I was first introduced to Rabbi Jonathan Sacks’s “Dignity of Difference” in an undergraduate course taught by the chair of Islamic studies at my alma mater.
Rabbi Sacks, the former chief rabbi of England, wrote his famous book in response to those who felt that Muslims and the West could never live side by side in a peaceful world. Attending the lecture, you would never imagine this charming, soft-spoken scholar of Islam came with an anti-Israel agenda. After all, incorporating rabbinic thought into the curriculum certainly came across as open-minded and progressive.
What’s happening today on our university campuses? How did they become hotbeds of antisemitism? When did supporting terrorism become acceptable? Is severing philanthropic ties the answer?
My “enlightened” professor was brought to the university to lead the Center for Middle Eastern and Islamic Studies. While it would be nice to imagine the institute as an unbiased space for academic inquiry, the name belied the fact that it offered zero courses on Israel. The sole Israel-related instruction came from his Politics of the Middle East undergraduate course, where he would dedicate four lectures to screening a YouTube “documentary” (read: conspiracy theory) describing how the neocons convinced President George W. Bush to attack Iraq. The undercurrent of the series is that most of these advisers were Jewish and coopted America to protect Israel. Later in the course, John Mearsheimer’s and Stephen Walt’s “The Israel Lobby” was taught as uncontested fact, presenting no alternative viewpoints. (Not even Noam Chomsky!)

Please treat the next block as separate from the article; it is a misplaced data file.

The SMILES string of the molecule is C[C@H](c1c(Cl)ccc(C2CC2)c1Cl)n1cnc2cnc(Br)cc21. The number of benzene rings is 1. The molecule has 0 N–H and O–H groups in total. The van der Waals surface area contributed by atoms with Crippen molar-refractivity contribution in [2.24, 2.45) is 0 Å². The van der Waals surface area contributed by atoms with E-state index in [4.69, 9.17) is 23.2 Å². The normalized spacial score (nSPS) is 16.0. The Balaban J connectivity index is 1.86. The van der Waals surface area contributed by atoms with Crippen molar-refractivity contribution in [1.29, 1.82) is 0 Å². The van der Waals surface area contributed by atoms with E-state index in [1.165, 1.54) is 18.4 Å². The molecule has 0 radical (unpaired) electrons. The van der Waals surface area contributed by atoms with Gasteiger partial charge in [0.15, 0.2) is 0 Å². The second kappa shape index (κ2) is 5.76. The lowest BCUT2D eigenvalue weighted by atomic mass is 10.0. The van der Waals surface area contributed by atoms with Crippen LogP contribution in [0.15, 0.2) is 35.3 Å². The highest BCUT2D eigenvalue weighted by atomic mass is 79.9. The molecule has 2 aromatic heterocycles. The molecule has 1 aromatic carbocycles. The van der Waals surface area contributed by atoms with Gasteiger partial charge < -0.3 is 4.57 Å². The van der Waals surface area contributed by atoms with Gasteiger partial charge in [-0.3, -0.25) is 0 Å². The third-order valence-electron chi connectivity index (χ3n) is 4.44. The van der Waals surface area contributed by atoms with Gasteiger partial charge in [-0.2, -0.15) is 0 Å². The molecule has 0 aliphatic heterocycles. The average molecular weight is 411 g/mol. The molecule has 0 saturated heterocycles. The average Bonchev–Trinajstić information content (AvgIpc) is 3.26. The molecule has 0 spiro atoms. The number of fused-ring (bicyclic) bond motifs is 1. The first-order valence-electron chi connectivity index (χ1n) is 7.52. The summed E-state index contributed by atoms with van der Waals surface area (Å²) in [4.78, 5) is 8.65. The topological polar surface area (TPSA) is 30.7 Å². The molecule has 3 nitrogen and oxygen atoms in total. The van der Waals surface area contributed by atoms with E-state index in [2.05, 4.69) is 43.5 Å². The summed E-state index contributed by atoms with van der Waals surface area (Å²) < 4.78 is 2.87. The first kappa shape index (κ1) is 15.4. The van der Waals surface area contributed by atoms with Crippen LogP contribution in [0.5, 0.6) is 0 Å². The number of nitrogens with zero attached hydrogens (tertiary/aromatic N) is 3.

Let’s discuss funding for the Middle Eastern and Islamic Studies program. The professorship was endowed by the city’s Council of Muslim Communities. That basis alone undoubtedly came with certain spoken or unspoken expectations regarding messaging. And while the original source of the endowment is unclear, it is well known that in the early 2000s Saudi Arabia made large donations to several universities to establish Islamic studies programs. Rest assured that the professors installed to head these programs were handpicked to toe the party line. In fact, in recent years, the Saudis have further invested millions of dollars in North American universities, providing scholarships specifically for Arab and Muslim students.
As an important aside, if those same donations were directed toward political campaigns, they would be illegal, on the grounds of foreign election interference. But our educational institutions — the building blocks of our national values and identity — are up for sale to the highest bidder.
Returning to the campuses, the next historical steps taken should come as no surprise. These Muslim professors — now firmly planted amongst the different faculties with a pool of funds available to attract students of specific ethnicities — joined the acceptance committees and became essential to the decision-making apparatus of the universities. And it did not take long before the proportion of Arab and Muslim students on North American campuses increased disproportionately.